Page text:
Reflexive space

From Academic Kids

This page concerns the reflexivity of a Banach space. For Paul Halmos' notion of the reflexivity of an operator algebra or a subspace lattice, see reflexive operator algebra.

In functional analysis, a Banach space is called reflexive if it satisfies a certain abstract property involving dual spaces. Reflexive spaces turn out to have desirable geometric properties.



Suppose X is a Banach space. We denote by X' its continuous dual, i.e. the space of all continuous linear maps from X to the base field (R or C). This is again a Banach space, as explained in the dual space article. So we can form the double dual X", the continuous dual of X'. There is a natural continuous linear transformation

J : XX"

defined by

J(x)(φ) = φ(x)     for every x in X and φ in X'.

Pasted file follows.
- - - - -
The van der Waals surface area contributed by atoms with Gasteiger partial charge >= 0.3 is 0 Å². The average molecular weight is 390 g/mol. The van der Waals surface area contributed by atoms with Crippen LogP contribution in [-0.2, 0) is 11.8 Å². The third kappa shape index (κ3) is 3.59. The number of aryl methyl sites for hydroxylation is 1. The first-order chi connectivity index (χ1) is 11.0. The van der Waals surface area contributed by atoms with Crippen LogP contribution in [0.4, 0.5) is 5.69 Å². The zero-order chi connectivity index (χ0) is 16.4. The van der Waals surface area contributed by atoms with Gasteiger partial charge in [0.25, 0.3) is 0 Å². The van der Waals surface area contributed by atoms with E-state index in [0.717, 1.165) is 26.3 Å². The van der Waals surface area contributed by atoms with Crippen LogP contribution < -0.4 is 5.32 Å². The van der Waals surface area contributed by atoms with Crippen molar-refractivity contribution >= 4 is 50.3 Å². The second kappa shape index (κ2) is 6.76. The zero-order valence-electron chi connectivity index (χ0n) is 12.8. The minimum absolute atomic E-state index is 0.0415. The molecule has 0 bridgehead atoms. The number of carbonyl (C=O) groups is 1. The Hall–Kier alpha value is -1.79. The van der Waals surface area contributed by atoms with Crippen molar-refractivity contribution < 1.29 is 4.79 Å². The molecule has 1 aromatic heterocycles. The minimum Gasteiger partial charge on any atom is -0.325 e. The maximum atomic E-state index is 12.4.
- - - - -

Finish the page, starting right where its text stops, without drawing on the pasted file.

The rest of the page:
That is, J maps x to the functional on X' given by evaluation at x. As a consequence of the Hahn-Banach theorem, J is norm-preserving (i.e., ||J(x)||=||x|| ) and hence injective. The space X is called reflexive if J is bijective.


All Hilbert spaces are reflexive, as are the Lp spaces for 1 < p < ∞. More generally: all uniformly convex Banach spaces are reflexive according to the Milman-Pettis theorem.

Montel spaces are reflexive.


Every closed subspace of a reflexive space is reflexive.

The promised geometric property of reflexive spaces is the following: if C is a closed non-empty convex subset of the reflexive space X, then for every x in X there exists a c in C such that ||x - c|| minimizes the distance between x and points of C. (Note that while the minimal distance between x and C is uniquely defined by x, the point c is not.)

A Banach space is reflexive if and only if its dual is reflexive.

A space is reflexive if and only if its unit ball is compact in the weak topology.


A reflexive space is separable if and only if its dual is separable.

If a space is reflexive, then every bounded sequence has a weakly convergentät

A Banach space X is reflexive iff each linear bounded functional defined in X attains its maximum on the unit ball of X (Famous James Theorem).


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